I feel honored to have been given the opportunity to write a guest blog post for The Great Bowel Movement about what it was like for me to open up about my IBD and finally embrace my community. As many of you know it has been a long process for me and I really cannot thank everyone who has supported me enough for all of the love and courage you have given me.
Please visit www.thegreatbowelmovement.org to check out everything Megan and Andrea are doing to help empower those suffering from ulcerative colitis and Crohn’s dsease!
Vulnerability Takes Guts
In this guest post, Marisa discusses how learning to not be embarrassed helped her find her place in the IBD community, and used her experience to reach out to others.
Read Marisa’s whole story on her blog, appropriately named, Keeping Things Inside Is Bad For My Health
Finally Sharing my Story with IBD was the Best Thing I Ever Did
In the beginning of last year I had been dealing with 12 years of ulcerative colitis, 14 major operations and was just a couple months into battling another auto immune disease. I was receiving steroid injections at my stoma site and just couldn’t leave the house for fear that the bag, which I had finally given into having, would come off at any moment.
I thought I had reached rock bottom, or somewhere close. But then I came across three words from a blog post I had randomly (or fatefully, perhaps) come across – “Never Stay Quiet.” These three words that were so simple, struck something in me one day as literally the only thing I could do, if I had any chance of getting through the next day, or hour rather.
I walked upstairs into my parents’ room and proceeded to say out loud everything I had been trying so hard to keep inside. I was screaming and crying for a little less than three hours about so many things. The anger, the frustration, the lack of control, the longing to be normal, the enormous guilt, the loss of the person I used to be were just some of the emotions that had been eating away at my very core with seemingly no place to go.
Little did I know that the night I was able to acknowledge my need to open up and allow my emotions to run free would end up being a turning point for me.
I then started slowly reaching out to other Ulcerative Colitis and Crohn’s Disease patients through the internet and was able to achieve what I needed more than anything in life at this point: to see I wasn’t alone, and to embrace my community.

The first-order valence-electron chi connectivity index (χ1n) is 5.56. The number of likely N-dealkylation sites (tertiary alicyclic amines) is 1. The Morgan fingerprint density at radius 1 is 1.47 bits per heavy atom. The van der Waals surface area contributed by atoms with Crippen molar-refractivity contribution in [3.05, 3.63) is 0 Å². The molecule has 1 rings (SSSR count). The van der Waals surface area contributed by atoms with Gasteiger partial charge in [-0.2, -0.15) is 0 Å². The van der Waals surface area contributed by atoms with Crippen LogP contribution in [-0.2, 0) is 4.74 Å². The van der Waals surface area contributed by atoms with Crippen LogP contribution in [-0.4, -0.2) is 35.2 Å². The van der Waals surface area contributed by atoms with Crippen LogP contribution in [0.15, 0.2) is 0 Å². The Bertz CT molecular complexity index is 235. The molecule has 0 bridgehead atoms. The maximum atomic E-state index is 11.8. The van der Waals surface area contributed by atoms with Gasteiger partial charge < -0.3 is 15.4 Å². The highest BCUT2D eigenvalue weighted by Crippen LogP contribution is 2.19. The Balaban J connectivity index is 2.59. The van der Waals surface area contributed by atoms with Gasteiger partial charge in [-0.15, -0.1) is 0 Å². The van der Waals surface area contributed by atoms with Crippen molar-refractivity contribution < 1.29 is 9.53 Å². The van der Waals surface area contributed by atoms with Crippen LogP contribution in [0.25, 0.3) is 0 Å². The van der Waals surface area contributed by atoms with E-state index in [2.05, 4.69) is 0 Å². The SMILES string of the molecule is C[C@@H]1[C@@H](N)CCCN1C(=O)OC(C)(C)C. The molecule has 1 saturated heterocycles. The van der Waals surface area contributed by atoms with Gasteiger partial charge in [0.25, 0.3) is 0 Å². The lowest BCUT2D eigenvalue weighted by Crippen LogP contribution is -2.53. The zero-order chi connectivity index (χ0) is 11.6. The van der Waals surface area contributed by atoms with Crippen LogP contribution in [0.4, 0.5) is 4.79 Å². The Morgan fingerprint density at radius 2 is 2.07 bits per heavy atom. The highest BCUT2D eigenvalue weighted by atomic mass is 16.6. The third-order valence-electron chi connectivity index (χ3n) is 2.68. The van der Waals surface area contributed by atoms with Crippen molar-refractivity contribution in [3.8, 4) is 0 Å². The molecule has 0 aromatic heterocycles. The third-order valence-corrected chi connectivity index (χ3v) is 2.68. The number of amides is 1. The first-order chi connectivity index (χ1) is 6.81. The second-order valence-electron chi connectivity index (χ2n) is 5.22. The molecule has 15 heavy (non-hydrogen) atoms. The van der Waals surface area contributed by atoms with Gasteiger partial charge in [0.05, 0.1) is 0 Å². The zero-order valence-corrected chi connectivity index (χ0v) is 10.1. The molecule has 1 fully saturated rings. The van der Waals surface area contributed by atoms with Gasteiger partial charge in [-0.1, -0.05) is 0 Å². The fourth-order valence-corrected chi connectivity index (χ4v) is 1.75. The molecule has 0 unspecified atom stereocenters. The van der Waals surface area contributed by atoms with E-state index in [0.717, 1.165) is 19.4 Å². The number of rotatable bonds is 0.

Marisa’s Got Guts!
As I began feeling more comfortable sharing my experiences with fellow IBDers online, I was nudged into participating in what I would call the weekend and event that changed my life, Get Your Guts in Gear. GYGIG holds two day bike rides that raise money for research and awareness for those suffering from IBD/ostomy.
That weekend last June was the first time I was able to completely be myself with a group of people who all knew and understood what living with inflammatory bowel disease was like. There was no hiding, no pretending, no need to be fake… it was the first weekend I had,probably since prior to my diagnosis (at the age of 13), that I was able to just be me and have FUN.
After this weekend, I dabbled with the idea of blogging and then early one September morning I sat down, and didn’t get up until I had written out my entire story to share with everyone.
I was finished hiding. I got a taste of what life was like as just me, Marisa, and not the embarrassed Marisa I portrayed to the world, and it was pretty great.
I decided I was finished putting on a phony face. It was time to “come out” and share who I was with the world. So I blasted my story and blew countless people who were very close to me (but had no real idea what I had been through) away, and a week later thanks to the outpouring of love and support I had received, I started my very own blog.
I cannot even put into words adequately enough the way my life has changed since I have been able to be a more open and honest person about my disease. IBD is a terrible illness for so many reasons. The things it does to a person’s body and mind is truly heartbreaking and devastating but I have really learned that letting other people in can make life so much easier. Allowing yourself to be vulnerable with the people in your life that love you is incredibly powerful.
We can’t go through life with our guard up all of the time. While suffering from an illness like Crohn’s Disease or Ulcerative Colitis, and/or living with an ostomy may be embarrassing and hard to talk about, I promise you if you start the process slowly with a couple people you trust (or via the internet which is somewhat anonymous) you won’t feel like the weight of the world is on your shoulders all of the time.
Follow Marisa on her blog, Keeping Things Inside is Bad For My Health
Learn more about Intense Intestines’s Never Stay Quiet Campaign
Get involved with Get Your Guts In Gear, the Ride for Crohn’s and Colitis